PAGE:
This is a somewhat tricky situation.
In general, you could deduct this as a non-business bad debt or, possibly, as worthless investment. In either situation the end result would be a capital loss deductible on Schedule D and subject to capital loss deduction limitations. (If you are not familiar with what that means, let me know and I will elaborate).
If you take the non-business bad debt route, it would be a short term capital loss and should be originally reported in the year that it became uncollectible. The year it became uncollectible might be difficult to establish due to the circumstances. Additionally, you would need to be able to show that you took commercially reasonable attempts to collect the debt. This could include filing suit, getting a judgment, and pursuing asset foreclosure to the extent possible.
If you take the worthless investment route, it should be recorded as a loss in the year that it became worthless. The loss would be either short term or long term depending on what year it actually became worthless. The year that it became worthless might be difficult to establish due to the circumstances. You would also need to establish its worthlessness, preferably by documenting the value of the company as zero or less.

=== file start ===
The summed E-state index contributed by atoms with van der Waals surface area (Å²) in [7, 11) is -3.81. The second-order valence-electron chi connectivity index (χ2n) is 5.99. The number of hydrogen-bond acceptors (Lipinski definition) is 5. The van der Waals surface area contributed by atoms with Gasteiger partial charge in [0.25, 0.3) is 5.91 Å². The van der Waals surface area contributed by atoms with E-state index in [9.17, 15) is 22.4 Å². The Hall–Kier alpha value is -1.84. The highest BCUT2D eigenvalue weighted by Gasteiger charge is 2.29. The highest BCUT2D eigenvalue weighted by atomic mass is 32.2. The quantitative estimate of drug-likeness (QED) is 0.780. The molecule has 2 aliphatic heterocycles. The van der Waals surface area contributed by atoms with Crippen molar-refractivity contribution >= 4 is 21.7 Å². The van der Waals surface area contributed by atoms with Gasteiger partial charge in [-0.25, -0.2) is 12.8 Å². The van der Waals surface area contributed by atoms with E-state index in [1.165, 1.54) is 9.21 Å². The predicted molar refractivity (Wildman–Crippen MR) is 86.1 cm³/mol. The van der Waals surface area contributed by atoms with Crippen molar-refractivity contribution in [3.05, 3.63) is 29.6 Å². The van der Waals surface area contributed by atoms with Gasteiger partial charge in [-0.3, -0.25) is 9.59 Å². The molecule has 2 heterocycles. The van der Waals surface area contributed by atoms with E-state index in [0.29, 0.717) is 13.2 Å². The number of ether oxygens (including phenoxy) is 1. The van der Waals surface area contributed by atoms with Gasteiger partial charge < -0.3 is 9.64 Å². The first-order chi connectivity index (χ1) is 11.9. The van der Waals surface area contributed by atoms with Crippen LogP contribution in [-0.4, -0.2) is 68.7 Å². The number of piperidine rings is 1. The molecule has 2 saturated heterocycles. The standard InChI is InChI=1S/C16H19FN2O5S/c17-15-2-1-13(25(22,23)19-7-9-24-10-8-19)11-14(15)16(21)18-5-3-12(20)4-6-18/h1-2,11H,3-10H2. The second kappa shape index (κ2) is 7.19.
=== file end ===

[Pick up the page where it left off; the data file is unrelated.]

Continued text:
The difficulty that you face has to do with determining the actual timing of the events and correlating that with tax years. In addition, because a family member is involved, the transaction will automatically be more suspect if the IRS ever looks at it. So you need to make sure that your documentation is in order for whatever route you decide to take.[email protected]